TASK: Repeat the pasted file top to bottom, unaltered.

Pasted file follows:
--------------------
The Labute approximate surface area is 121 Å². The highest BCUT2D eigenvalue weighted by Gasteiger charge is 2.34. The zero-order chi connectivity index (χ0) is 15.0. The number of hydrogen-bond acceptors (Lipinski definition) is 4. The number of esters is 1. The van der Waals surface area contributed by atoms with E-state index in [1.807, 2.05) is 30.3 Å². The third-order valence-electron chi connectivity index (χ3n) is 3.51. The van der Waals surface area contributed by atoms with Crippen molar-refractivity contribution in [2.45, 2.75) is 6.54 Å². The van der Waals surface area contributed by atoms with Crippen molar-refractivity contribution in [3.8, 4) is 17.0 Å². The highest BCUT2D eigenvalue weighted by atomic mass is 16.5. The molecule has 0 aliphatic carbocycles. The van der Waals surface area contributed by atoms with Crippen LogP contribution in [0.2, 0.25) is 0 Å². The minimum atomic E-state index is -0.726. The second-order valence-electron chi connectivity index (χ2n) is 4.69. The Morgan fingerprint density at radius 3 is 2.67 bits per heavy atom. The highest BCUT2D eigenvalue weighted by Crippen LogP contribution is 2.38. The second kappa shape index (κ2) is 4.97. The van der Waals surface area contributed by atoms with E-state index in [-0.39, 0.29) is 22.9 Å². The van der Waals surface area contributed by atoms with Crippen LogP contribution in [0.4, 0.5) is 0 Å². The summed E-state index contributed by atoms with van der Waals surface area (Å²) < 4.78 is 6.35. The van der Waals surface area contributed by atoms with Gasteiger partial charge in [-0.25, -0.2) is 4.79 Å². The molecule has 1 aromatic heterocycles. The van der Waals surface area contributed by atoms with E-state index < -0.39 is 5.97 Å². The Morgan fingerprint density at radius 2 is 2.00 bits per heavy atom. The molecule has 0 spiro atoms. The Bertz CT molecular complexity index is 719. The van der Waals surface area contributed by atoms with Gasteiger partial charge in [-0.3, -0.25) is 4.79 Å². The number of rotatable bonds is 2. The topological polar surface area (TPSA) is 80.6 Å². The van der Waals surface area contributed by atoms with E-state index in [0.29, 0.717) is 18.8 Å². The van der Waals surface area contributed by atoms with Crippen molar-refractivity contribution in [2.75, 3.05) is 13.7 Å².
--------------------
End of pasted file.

The Labute approximate surface area is 121 Å². The highest BCUT2D eigenvalue weighted by Gasteiger charge is 2.34. The zero-order chi connectivity index (χ0) is 15.0. The number of hydrogen-bond acceptors (Lipinski definition) is 4. The number of esters is 1. The van der Waals surface area contributed by atoms with E-state index in [1.807, 2.05) is 30.3 Å². The third-order valence-electron chi connectivity index (χ3n) is 3.51. The van der Waals surface area contributed by atoms with Crippen molar-refractivity contribution in [2.45, 2.75) is 6.54 Å². The van der Waals surface area contributed by atoms with Crippen molar-refractivity contribution in [3.8, 4) is 17.0 Å². The highest BCUT2D eigenvalue weighted by atomic mass is 16.5. The molecule has 0 aliphatic carbocycles. The van der Waals surface area contributed by atoms with Crippen LogP contribution in [0.2, 0.25) is 0 Å². The minimum atomic E-state index is -0.726. The second-order valence-electron chi connectivity index (χ2n) is 4.69. The Morgan fingerprint density at radius 3 is 2.67 bits per heavy atom. The highest BCUT2D eigenvalue weighted by Crippen LogP contribution is 2.38. The second kappa shape index (κ2) is 4.97. The van der Waals surface area contributed by atoms with E-state index in [-0.39, 0.29) is 22.9 Å². The van der Waals surface area contributed by atoms with Crippen LogP contribution in [0.4, 0.5) is 0 Å². The summed E-state index contributed by atoms with van der Waals surface area (Å²) < 4.78 is 6.35. The van der Waals surface area contributed by atoms with Gasteiger partial charge in [-0.25, -0.2) is 4.79 Å². The molecule has 1 aromatic heterocycles. The van der Waals surface area contributed by atoms with E-state index < -0.39 is 5.97 Å². The Morgan fingerprint density at radius 2 is 2.00 bits per heavy atom. The molecule has 0 spiro atoms. The Bertz CT molecular complexity index is 719. The van der Waals surface area contributed by atoms with Gasteiger partial charge in [-0.3, -0.25) is 4.79 Å². The number of rotatable bonds is 2. The topological polar surface area (TPSA) is 80.6 Å². The van der Waals surface area contributed by atoms with E-state index in [0.29, 0.717) is 18.8 Å². The van der Waals surface area contributed by atoms with Crippen molar-refractivity contribution in [2.75, 3.05) is 13.7 Å².